Construction sites are some of the most dangerous places to work at. This is why there are strict regulations that need to be enforced in order to guarantee the safety of employees, construction workers, equipment operators, and any pedestrians or bystanders that find themselves in the construction zone. Equipment needs to be regularly checked regularly to put the risk of accidents and vehicles need to be operated carefully to avoid damage or hurting someone.
Accidents do happen, despite the precautionary measures taken, and when you get hurt at a construction site, you need to seek immediate medical attention. Given that vehicle accidents could produce long-term effects and require many months of recovery, knowing that you are covered by workers’ compensation law may seem like a relief. However, insurance companies might want to minimize your claim, so it’s important to have adequate legal representation and ensure you get the benefits you are due.
What are the different types of vehicle accidents at construction sites?
Construction sites need to be adequately planned so that there are clear routes for the movement of equipment, supplies, staff, drivers, and pedestrians. An adequate traffic control plan requires the use of a wide variety of devices, signs, barriers, and flags. Another way to minimize chances for accidents is through stringent training of drivers operating construction vehicles and other equipment and safety guidelines for construction staff on the ground.
These are just some of the ways in which contractors attempt to keep such accidents from happening. Some of the most common accidents include:
- Collisions and rollovers. This type of accident is most common with any type of motor vehicle. Whether in open traffic or on the construction site, collision or rollover may happen due to inattentive, erratic, or reckless driving. Such accidents are quite dangerous to construction workers who aren’t adequately protected inside vehicles. In addition, many construction vehicles are significantly heavier and larger than the average passenger vehicle. As a result, there is a greater risk of damage and injuries when colliding with other vehicles or people.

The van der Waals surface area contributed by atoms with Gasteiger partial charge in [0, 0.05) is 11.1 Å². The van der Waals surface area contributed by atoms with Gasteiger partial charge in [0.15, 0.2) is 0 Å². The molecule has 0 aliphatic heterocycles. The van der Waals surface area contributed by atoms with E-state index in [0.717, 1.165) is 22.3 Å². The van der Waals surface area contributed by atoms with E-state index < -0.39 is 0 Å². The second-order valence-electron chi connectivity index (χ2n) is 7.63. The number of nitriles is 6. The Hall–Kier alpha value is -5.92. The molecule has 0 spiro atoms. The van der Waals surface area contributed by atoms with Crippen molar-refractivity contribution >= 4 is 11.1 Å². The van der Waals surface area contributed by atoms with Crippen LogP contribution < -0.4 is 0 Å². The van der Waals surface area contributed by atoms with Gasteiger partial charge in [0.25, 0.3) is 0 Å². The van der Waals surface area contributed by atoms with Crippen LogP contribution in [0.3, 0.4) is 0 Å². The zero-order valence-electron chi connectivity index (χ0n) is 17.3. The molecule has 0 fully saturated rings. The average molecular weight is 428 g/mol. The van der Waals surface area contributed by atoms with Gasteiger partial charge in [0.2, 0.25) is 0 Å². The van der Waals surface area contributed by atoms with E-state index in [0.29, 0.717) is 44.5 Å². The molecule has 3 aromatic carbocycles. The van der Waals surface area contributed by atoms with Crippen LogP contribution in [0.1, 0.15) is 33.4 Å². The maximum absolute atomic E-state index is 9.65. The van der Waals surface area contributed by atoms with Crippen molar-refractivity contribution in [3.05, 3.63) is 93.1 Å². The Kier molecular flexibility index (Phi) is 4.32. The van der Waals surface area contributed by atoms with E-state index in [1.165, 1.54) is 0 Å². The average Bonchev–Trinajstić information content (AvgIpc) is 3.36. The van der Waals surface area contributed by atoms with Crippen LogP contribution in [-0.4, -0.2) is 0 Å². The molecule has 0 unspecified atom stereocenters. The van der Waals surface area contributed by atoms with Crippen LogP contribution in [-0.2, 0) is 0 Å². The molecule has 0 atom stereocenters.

- Back-over accidents. This occurs when a vehicle hits a worker who is walking, standing, or kneeling behind it. About 70 workers die from back-over incidents on an annual basis. There are many factors that can contribute to back-over accidents. Poor visibility, inclement weather, defective backup alarms, or lack of proper checks before backing up, etc.
- When drivers fail to pay attention or inadvertently leave vehicles in motion, workers on the ground can become stuck or pinned between the vehicle and other objects. This pinning can result in severe crush injuries.
- Cargo spills. Unsecured cargo can pose an extreme threat when it spills or falls out of a vehicle. In addition to causing debris that can affect the safety of other drivers, the weight of the cargo could potentially crush nearby workers.
How do you determine liability in vehicle accidents on construction sites?
While you should keep in mind that workers’ compensation insurance does not require that you prove the fault of your employer or any other person in charge on the construction site, in reality, this question might be crucial for the insurance company, that might look for details that would lead to your claim being denied. This is why a reputable workers’ comp attorney would pay special attention when determining fault in order to ensure the best outcome.
This involves considering the following factors:
- Scope of employment: your employer will consider providing the benefits only if the vehicle accidents were related to your work. You may be covered if you were injured while driving the company vehicle to the delivery point, this might not be the case if you crashed the vehicle during “off-time”, i.e. returning from your work, or on a lunch break.
- The benefits. In the case that your injuries were a result of a work-related accident, you are eligible for work comp benefits. Although it is a no-fault system, you will only be compensated for the costs of the recovery and partial income loss.
- Third-party fault. If someone else is responsible for your injuries, you may be eligible to file a personal injury lawsuit against the third party. This might include a negligent driver or construction site inspector, a property owner failing to secure the work site or the actions of another employee. In this case, you can file a lawsuit for pain and suffering and demand full compensation for your recovery.
Even if you follow all the rules, a construction vehicle accident could happen, causing you to suffer a severe injury. If this has happened to you, it is recommended that you contact an experienced vehicle accident and work comp attorney immediately and be fully prepared for the legal battle with the insurance carrier or your employer.